If Dzhokhar Tsarnaev were imprisoned in any other country, he’d be described as being held incommunicado. But since he’s a terrorism suspect in America, he’s incarcerated under “Special Administrative Measures.” Here’s why that’s a much bigger threat to the truth than it sounds.
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The only witness to the Boston Marathon bombing confession has provided dramatically inconsistent accounts, an exclusive WhoWhatWhy investigation reveals. The clashing stories, coming from a man whose identity remains shrouded, form the basis for the publicly accepted narrative of the bombing and its aftermath.
The discrepancies involve the nature and length of the carjacking episode, and raise serious questions as to whether the anonymous witness was ever a captive of the alleged bombers. This in turn touches on the credibility of his claim to have received a confession from Tamerlan Tsarnaev.
In fact, the problems with this witness’s story cast doubts on almost everything we have been told about what has been described as the largest terrorist attack on American soil since 9/11.
In this lengthy review of the newly released, but selectively blacked-out, government inspectors general report on the Boston Marathon Bombing, we read carefully between the lines and find some astonishing possibilities. Including a remarkable explanation of why so very many government officials seem afraid to speak the truth, and why it seems possible to pull off an almost impossible cover-up. Here, perhaps, is why so many things about Boston’s tragedy don’t add up—and why so many people appear to be keeping their mouths shut about what they know, or at least suspect.
Federal prosecutors call the efforts of Dzhokhar Tsarnaev’s lawyers worthy of those of Don Quixote. Truer words may never have been spoken. Here’s the latest from the Boston Marathon Bombing trial.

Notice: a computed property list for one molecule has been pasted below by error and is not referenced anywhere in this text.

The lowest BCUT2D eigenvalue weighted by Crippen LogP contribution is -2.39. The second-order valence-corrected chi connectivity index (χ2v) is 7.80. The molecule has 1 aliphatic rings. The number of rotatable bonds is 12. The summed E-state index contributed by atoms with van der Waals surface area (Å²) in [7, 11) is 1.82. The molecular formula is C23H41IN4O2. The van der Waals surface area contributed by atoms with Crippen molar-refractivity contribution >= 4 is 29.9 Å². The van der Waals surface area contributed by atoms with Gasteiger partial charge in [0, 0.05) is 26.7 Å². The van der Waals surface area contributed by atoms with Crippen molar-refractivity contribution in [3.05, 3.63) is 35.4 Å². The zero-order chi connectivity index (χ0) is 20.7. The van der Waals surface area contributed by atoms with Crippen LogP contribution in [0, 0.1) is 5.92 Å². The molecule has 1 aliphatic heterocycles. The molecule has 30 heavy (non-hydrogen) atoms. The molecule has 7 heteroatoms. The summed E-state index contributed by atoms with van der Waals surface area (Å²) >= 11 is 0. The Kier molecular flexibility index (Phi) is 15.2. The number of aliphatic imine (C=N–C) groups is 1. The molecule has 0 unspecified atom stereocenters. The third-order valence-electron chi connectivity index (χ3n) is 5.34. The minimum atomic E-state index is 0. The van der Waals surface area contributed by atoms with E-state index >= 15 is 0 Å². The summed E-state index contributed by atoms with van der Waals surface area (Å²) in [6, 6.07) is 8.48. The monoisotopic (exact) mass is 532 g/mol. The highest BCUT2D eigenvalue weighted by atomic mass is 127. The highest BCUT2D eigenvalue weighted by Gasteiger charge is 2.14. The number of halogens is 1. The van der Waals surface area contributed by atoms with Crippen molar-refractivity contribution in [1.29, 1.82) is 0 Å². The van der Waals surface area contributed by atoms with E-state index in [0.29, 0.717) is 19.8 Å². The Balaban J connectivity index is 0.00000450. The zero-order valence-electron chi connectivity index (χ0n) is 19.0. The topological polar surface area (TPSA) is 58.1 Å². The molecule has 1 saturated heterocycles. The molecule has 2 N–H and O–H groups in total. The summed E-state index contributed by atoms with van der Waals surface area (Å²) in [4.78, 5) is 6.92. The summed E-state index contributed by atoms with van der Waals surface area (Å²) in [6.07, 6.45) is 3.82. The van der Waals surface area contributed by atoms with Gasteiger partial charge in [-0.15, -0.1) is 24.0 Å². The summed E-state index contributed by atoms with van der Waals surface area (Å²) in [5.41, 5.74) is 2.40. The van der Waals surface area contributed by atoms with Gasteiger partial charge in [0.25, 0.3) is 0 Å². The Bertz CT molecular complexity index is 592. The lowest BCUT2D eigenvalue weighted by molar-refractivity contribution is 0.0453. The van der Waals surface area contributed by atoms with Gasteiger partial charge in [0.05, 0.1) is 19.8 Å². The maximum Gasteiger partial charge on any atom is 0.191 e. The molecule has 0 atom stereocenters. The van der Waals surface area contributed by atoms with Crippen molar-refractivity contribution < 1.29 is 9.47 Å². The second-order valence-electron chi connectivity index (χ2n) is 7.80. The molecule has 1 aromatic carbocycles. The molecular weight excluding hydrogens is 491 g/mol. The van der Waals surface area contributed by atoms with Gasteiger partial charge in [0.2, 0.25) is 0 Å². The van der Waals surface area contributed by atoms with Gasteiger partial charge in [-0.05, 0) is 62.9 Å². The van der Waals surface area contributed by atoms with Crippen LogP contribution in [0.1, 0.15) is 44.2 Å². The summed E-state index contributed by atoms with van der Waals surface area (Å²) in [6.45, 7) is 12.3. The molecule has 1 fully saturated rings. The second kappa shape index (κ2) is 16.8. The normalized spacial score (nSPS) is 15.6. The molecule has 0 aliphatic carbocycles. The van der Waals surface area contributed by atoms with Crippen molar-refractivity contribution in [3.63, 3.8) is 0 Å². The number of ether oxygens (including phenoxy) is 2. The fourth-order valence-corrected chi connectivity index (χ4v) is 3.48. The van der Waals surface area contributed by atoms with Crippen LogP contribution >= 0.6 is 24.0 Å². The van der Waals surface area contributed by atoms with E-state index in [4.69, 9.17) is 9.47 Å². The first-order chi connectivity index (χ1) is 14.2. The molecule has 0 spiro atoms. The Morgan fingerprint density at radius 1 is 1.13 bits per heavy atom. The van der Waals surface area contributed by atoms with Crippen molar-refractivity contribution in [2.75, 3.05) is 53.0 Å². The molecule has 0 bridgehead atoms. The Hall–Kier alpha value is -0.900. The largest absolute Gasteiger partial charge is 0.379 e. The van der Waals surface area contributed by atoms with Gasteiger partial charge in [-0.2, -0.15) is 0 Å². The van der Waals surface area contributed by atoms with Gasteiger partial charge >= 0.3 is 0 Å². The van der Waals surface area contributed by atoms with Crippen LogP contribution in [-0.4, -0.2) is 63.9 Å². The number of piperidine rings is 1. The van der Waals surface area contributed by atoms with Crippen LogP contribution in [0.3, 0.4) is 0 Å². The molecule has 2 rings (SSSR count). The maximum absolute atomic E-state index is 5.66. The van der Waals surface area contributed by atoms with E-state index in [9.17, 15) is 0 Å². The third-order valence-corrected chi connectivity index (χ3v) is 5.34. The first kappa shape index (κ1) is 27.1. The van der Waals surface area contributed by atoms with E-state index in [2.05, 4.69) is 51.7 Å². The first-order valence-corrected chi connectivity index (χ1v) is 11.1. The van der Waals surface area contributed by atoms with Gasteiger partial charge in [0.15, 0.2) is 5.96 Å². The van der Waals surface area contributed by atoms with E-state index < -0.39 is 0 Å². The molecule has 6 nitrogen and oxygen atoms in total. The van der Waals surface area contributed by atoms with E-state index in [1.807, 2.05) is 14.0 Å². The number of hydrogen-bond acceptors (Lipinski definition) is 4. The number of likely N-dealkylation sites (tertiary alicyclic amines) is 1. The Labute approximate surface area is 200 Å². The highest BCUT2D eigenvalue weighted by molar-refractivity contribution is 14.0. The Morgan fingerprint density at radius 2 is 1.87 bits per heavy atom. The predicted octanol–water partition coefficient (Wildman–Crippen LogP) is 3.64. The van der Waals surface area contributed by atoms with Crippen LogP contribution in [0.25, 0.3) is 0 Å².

The Boston Globe suspended long-time columnist Kevin Cullen for stretching the truth in his Boston Marathon Bombing columns. It should have suspended him for law enforcement worship.
One of the biggest unanswered questions related to the Boston Marathon bombing is: Who built the bombs? A Boston-based journalist thinks she might have an answer.
The Federal Bureau of Investigation is accused of harassing friends of Ibragim Todashev, the Chechen immigrant who was shot and killed by an FBI agent in Orlando, Florida, under unexplained circumstances during a late-night interrogation five months ago. Todashev was a friend of one of the Boston bombing suspects, Tamerlan Tsarnaev. Two more friends are now behind bars in what advocates say is part of a campaign of intimidation. Just why this is happening remains unclear.
Recently, we published evidence of disturbing contradictions in the public accounts of the man who put the guilty stamp on the Tsarnaev brothers in the Boston bombing case. In this second part of a series, we take an in-depth look at that man, the mystery witness. We examine his crucial but little understood role in rapidly ending the investigation of the bombing. Meet “Danny,” the “magic bullet” of the Boston bombing story.
Glenn Beck has been ordered to reveal the names of the government officials who told him that a Saudi national was involved in the Boston Marathon bombing, a false story. Was Beck a useful dupe in somebody’s disinformation campaign?
Judge George O’Toole Jr. excluded the press from what’s supposed to be a public trial, in a case that’s already been swathed in secrecy. Here’s the latest on the trial of Boston Marathon Bombing suspect Dzhokhar Tsarnaev, reported by WhoWhatWhy’s team in and out of the courtroom.
A new book by an author with a mainstream pedigree reinforces WhoWhatWhy’s skepticism that the FBI is coming clean about what led up to the Boston Marathon bombing.
Traditional news outlets have all but abdicated their duty to ask the hard questions. Boston Globe columnist Kevin Cullen is a case in point – he’s on a first-name basis with the police involved in Dzhokhar Tsarnaev’s capture. Klaus Marre looks at what’s missing from the mainstream press at Tsarnaev’s trial.